After being diagnosed with ovarian cancer in 1990, Christine explains how awareness has improved over the last 25 years, and why she believes there’s still more work to be done.
I’ve always felt that ovarian cancer was quite neglected. There’s still this embarrassment about it. I don’t think people know the effect that ovarian cancer and the relevant surgery can have on people. Just because it’s not as noticeable as losing a breast, doesn’t mean it doesn’t still have a huge impact. Twenty-five years ago I lost my omentum, my cervix, my ovaries, my womb – everything!
I was having a lot of back pain and feeling pretty uncomfortable generally. I was even having some bleeding after sex. Because I was someone who had suffered from heavy periods, I just put it down to that. I tried to find a reason to explain it away.
I’d been back and forth to my doctor for months with the pain. I was told all sorts of things - that the pain might be due to a pulled muscle in my stomach, or that I had adhesions from having my appendix removed as a child. I just felt there was more to it than that. In the end I insisted that they send me for a scan. It felt a little bit like it was all shrugged off until I decided to put my foot down.
The scan showed several ovarian cysts - which I then had to have removed.
I had a long chat with my surgeon beforehand. I was in my late 30s at the time and I already had two children. I told her I was quite prepared to have a hysterectomy, if necessary. It wasn’t too much of a shock to wake up and find that I’d had everything removed. Three days later the surgeon came around, pulled the curtain around my bed and told me that I had a borderline stage 3 ovarian tumour.
I was just gobsmacked. I had no idea until then that there was anything seriously wrong. I look back at all those months I’d gone back and forth to the doctor and I think the pain saved me. I don’t think my doctor would have bothered sending me for a scan otherwise. I felt did feel quite angry at him that he didn’t spot it before.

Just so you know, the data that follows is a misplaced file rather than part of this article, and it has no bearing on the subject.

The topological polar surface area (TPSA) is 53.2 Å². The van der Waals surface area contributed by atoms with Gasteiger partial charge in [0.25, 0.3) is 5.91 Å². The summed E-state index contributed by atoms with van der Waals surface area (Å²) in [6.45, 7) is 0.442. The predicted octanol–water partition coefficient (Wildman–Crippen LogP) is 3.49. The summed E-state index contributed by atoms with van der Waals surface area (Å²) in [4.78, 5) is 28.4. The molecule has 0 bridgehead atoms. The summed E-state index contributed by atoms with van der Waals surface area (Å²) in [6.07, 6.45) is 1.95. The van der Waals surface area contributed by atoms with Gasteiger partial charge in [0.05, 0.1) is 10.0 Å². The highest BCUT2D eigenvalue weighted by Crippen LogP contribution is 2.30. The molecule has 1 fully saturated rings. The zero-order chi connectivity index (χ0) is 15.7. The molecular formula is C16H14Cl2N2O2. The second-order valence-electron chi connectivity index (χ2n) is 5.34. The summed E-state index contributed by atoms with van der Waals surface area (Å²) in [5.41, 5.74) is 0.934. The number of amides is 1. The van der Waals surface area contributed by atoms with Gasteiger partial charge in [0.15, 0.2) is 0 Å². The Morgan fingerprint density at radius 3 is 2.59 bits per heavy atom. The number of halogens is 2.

After my diagnosis my surgeon and I discussed whether I should have chemo or radiotherapy. I found the options a bit traumatic. I’d just been through major surgery and I almost wanted them to tell me what they thought I should do.
Before making a decision they decided to consult with a doctor at the Royal Marsden who had some experience of dealing with borderline ovarian tumours. She said that it didn’t make a difference whether patients were monitored, had chemo or radiotherapy. I was told that no matter what, the return rate for that type of cancer was between 24 and 28 per cent. Because it didn’t seem like chemo or radiotherapy made much of a difference, I was being monitored every six months, then every year and then it was every two years. Back then I was having a laparoscopy every six months with a 'wash' of the CA125, which would have shown up any malignant cells. After a while that had to be discontinued, as it was causing bowel adhesions. Eventually they just gave me an open door policy and told what kind of things to look out for.
It’s been 25 years since I was diagnosed and a lot has changed. These days people are far more understanding about borderline tumours. I remember my brother once saying to me that I was ‘lucky’ to have had that type of cancer. I think things have improved there. It’s not that I wanted sympathy exactly, I never wanted sympathy – I just wanted a bit of compassion. It does make me angry when I look back and remember things like that.
Back then there was no Google or internet to check your symptoms. I also think GPs were less understanding. I can remember my doctor at the time just wanted to brush it off. There wasn’t really any concern about how you would feel. It felt a little bit like you had cancer, they chopped it off and then you just got on with it. My friend was the only one I really cried to about it. Otherwise it was a bit of a no-go area.
I got in touch with Target Ovarian Cancer after I saw on Facebook that they wanted people to share their stories. I thought maybe I could help. I do think it’s very important to raise more awareness for ovarian cancer. It shouldn’t be that people are too embarrassed to go and see their doctor.
The problem is that people still aren’t as open about it as they should be. I know women who have left it too late to go to the doctor and it’s such a waste. If it’s caught early enough it has much better survival rates. Organisations like Target Ovarian Cancer do some great work, but ovarian cancer is still a neglected issue – and that’s really quite sad.
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Find out more:
- Find out about how you can raise awareness of ovarian cancer
- Read more stories from women with ovarian cancer